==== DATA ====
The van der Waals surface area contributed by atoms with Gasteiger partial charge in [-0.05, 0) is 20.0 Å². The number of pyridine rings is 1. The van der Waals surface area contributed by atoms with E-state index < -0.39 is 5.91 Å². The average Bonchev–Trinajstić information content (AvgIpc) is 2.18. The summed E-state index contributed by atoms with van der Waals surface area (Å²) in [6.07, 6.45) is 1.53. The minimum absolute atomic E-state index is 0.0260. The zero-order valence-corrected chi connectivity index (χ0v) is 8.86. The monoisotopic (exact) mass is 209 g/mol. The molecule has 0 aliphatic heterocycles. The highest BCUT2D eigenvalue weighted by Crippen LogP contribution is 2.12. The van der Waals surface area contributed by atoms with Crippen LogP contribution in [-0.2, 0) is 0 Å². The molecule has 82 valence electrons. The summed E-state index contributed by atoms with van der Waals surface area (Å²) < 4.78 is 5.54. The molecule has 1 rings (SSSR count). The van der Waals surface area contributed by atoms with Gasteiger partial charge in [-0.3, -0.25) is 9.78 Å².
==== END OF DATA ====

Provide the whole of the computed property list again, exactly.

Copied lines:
The van der Waals surface area contributed by atoms with Gasteiger partial charge in [-0.05, 0) is 20.0 Å². The number of pyridine rings is 1. The van der Waals surface area contributed by atoms with E-state index < -0.39 is 5.91 Å². The average Bonchev–Trinajstić information content (AvgIpc) is 2.18. The summed E-state index contributed by atoms with van der Waals surface area (Å²) in [6.07, 6.45) is 1.53. The minimum absolute atomic E-state index is 0.0260. The zero-order valence-corrected chi connectivity index (χ0v) is 8.86. The monoisotopic (exact) mass is 209 g/mol. The molecule has 0 aliphatic heterocycles. The highest BCUT2D eigenvalue weighted by Crippen LogP contribution is 2.12. The van der Waals surface area contributed by atoms with Crippen LogP contribution in [-0.2, 0) is 0 Å². The molecule has 82 valence electrons. The summed E-state index contributed by atoms with van der Waals surface area (Å²) < 4.78 is 5.54. The molecule has 1 rings (SSSR count). The van der Waals surface area contributed by atoms with Gasteiger partial charge in [-0.3, -0.25) is 9.78 Å².